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The Multinational Joint Task Force Fighting Insurgents In Lake Chad Basin

The Multinational Joint Task Force (MNJTF) Lake Chad recently stepped up military operations against Boko Haram and its splinter group, Islamic West Africa Province (ISWAP). The renewed offensive began simultaneously with a Chadian military offensive to avenge the attack and killing of 92 soldiers on Boma Peninsular in Lac Province.

In April, during a bilateral meeting of ministers of Defence of Nigeria and Chad, both countries agreed to sustain the tempo of MNJTF operations in the Lake Chad Basin.

The MNJTF was originally set up in 1994 by the Lake Chad Basin Commission (LCBC) and revamped in 2014 by the African Union (AU), Peace and Security Council (PSC) to provide regional counter-terrorism and counter-insurgency operations to curb the activities of Boko Haram in the Lake Chad Basin.

Chad, Nigeria, Niger, Cameroon and Benin Republic deploy troops and equipment to MNJTF headquarters in N’Djamena and sectional headquarters in Bagasola, Baga, Diffa and Mora.

Joint operations such as Gama Aiki, Rawan Kada and Yancin Tafki enable military cooperation required to dislodge the insurgents’ camps on the common borders and vast ungoverned areas in the Lake Chad Basin. The operations occur concurrently with other national operations such as operation Lafiya Dole in northeast Nigeria.

In spite of military successes that have led to the recapture of territories and destruction of the insurgents’ military capabilities, MNJTF faces numerous challenges and setbacks.

Jide Oluwaseun, a security specialist, said challenges that hindered the effectiveness force included poor collaboration among the countries involved in the operations, unfamiliar terrains, poor troops’ motivation, equipment and logistics.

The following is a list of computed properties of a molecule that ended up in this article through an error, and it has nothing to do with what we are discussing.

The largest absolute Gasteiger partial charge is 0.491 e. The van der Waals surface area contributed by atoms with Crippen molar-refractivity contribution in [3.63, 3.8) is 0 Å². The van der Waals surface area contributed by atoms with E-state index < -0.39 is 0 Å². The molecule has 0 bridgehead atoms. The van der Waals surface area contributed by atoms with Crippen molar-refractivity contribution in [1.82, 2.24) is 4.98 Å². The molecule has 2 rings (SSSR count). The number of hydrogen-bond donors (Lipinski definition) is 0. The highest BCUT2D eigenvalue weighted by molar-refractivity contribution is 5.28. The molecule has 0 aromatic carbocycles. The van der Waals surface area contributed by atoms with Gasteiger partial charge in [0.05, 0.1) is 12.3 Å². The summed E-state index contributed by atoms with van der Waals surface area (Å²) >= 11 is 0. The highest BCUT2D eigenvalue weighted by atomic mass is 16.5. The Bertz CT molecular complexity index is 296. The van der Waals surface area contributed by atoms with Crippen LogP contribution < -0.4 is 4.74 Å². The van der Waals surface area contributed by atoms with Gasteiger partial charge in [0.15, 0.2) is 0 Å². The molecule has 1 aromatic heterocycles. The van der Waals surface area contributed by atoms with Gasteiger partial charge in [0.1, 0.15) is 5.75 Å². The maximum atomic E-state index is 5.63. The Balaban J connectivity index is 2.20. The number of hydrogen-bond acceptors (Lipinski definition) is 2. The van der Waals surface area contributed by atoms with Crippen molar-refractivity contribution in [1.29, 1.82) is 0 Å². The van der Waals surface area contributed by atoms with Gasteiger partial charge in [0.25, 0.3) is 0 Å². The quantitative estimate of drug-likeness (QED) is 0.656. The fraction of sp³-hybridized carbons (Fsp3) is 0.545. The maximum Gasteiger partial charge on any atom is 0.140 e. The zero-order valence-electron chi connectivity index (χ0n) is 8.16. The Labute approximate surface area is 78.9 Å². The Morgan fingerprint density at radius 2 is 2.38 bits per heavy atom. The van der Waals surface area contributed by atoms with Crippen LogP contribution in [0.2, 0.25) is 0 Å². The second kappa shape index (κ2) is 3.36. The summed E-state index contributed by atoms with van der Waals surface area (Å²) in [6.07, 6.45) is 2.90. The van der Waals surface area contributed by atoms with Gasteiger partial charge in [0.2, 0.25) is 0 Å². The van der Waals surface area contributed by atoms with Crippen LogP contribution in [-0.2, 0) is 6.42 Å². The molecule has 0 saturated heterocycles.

While the MNJTF has scored some recent successes against Boko Haram and ISWAP, the operations of the composite unit have largely failed to achieve its mandate of neutralising the armed threat posed by the groups to state, civilian and humanitarian interests in the region.

While there may be certain logistical and wider resource constraints impeding the MNJTF, the organisation appears to be continually beleaguered by poor cooperation between it and the national militaries of Lake Chad Basin countries. And the national armies themselves are often suspicious of the presence and operations of their neighboring counterparts, said Ryan Cummings, a South Africa-based, Lake Chad security expert and director of Signal Risk.

Cummings said another key factor that had impacted the efficacy of MNJTF was the redeployment of military assets away from Lake Chad.

For example, in Cameroon, the most pressing national security threat facing the administration of President Paul Biya exists in the Anglophone regions, whereas the presence of Bokoharam in the Far North region has been cited as less of a concern. Similarly, in Chad and Niger there are seeming prioritising of security in other areas of their respective borders, Cummings sad.

For Niger, a more pressing threat of Islamist militancy has emerged in its western Tahoua and Tillaberi regions which are more proximate to the capital, Niamey, than the Diffa region of Niger, where ISWAP operates. In Chad, the administration of Idriss Debby has also increasingly focused its resources to the Tibesti region, possibly at the expense of the Lac region, he added.

The MNJTF also suffers from lack of uniformity of language and logistics.

As such, Chidi Nwaonu, a security consultant with London-based, Peccavi consults, said there should be LCBC pre-deployment training camp offering year-long courses in French, English, Kanuri, Arabic, as well as doctrine familiarisation, joint tactics, communications, among others for troops.

Nwanu said: “The only way language and logistics barriers can be overcome are by training together, it cannot happen on the battlefield.”

Cummings said what was required by LCBC countries to better respond to the regional Islamist extremist threat was the building of stronger and transparent frameworks for multilateral military cooperation and the creation of a concept of operations (CONOPS) which all countries would endorse and be ready to implement.

Moreover, these countries may equally be required to bolster the MNJTF’s military operations by focusing on socio-economic development within the Lake Chad area that would also garner the trust and cooperation from local communities, he added.

The MNJTF is a vital tool for stability, security and sustaining peace in the Lake Chad region, affected by a decade-long violence and force-displacement of millions of people, the security experts stressed.


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